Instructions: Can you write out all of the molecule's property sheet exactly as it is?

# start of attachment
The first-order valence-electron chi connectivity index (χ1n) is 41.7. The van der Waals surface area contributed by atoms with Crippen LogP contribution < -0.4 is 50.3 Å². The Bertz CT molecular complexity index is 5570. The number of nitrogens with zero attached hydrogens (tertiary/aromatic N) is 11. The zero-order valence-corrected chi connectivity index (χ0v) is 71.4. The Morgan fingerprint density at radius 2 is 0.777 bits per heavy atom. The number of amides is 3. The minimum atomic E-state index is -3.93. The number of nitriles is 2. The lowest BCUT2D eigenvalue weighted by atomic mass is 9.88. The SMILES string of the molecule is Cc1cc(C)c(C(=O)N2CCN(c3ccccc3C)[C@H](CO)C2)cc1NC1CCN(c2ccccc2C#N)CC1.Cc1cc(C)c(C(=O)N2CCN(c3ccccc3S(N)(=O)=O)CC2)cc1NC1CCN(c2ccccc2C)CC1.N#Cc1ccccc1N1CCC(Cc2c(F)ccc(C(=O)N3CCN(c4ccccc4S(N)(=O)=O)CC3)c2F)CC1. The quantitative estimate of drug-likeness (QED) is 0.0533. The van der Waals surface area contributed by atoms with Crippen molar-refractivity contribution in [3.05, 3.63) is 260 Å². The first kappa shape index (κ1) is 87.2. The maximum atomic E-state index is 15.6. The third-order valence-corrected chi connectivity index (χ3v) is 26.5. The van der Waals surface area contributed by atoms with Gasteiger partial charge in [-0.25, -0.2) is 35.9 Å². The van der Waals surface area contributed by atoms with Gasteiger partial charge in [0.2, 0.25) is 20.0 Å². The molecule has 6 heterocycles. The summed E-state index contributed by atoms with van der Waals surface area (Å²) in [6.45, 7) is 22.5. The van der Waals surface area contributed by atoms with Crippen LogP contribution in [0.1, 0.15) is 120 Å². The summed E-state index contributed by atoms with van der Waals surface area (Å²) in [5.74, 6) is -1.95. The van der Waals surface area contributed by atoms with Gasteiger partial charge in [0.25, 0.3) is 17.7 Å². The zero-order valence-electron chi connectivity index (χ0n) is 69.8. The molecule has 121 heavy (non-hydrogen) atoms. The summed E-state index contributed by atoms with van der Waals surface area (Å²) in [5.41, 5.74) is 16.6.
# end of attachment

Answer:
The first-order valence-electron chi connectivity index (χ1n) is 41.7. The van der Waals surface area contributed by atoms with Crippen LogP contribution < -0.4 is 50.3 Å². The Bertz CT molecular complexity index is 5570. The number of nitrogens with zero attached hydrogens (tertiary/aromatic N) is 11. The zero-order valence-corrected chi connectivity index (χ0v) is 71.4. The Morgan fingerprint density at radius 2 is 0.777 bits per heavy atom. The number of amides is 3. The minimum atomic E-state index is -3.93. The number of nitriles is 2. The lowest BCUT2D eigenvalue weighted by atomic mass is 9.88. The SMILES string of the molecule is Cc1cc(C)c(C(=O)N2CCN(c3ccccc3C)[C@H](CO)C2)cc1NC1CCN(c2ccccc2C#N)CC1.Cc1cc(C)c(C(=O)N2CCN(c3ccccc3S(N)(=O)=O)CC2)cc1NC1CCN(c2ccccc2C)CC1.N#Cc1ccccc1N1CCC(Cc2c(F)ccc(C(=O)N3CCN(c4ccccc4S(N)(=O)=O)CC3)c2F)CC1. The quantitative estimate of drug-likeness (QED) is 0.0533. The van der Waals surface area contributed by atoms with Crippen molar-refractivity contribution in [3.05, 3.63) is 260 Å². The first kappa shape index (κ1) is 87.2. The maximum atomic E-state index is 15.6. The third-order valence-corrected chi connectivity index (χ3v) is 26.5. The van der Waals surface area contributed by atoms with Gasteiger partial charge in [-0.25, -0.2) is 35.9 Å². The van der Waals surface area contributed by atoms with Gasteiger partial charge in [0.2, 0.25) is 20.0 Å². The molecule has 6 heterocycles. The summed E-state index contributed by atoms with van der Waals surface area (Å²) in [6.45, 7) is 22.5. The van der Waals surface area contributed by atoms with Crippen LogP contribution in [0.1, 0.15) is 120 Å². The summed E-state index contributed by atoms with van der Waals surface area (Å²) in [5.74, 6) is -1.95. The van der Waals surface area contributed by atoms with Gasteiger partial charge in [0.25, 0.3) is 17.7 Å². The zero-order valence-electron chi connectivity index (χ0n) is 69.8. The molecule has 121 heavy (non-hydrogen) atoms. The summed E-state index contributed by atoms with van der Waals surface area (Å²) in [5.41, 5.74) is 16.6.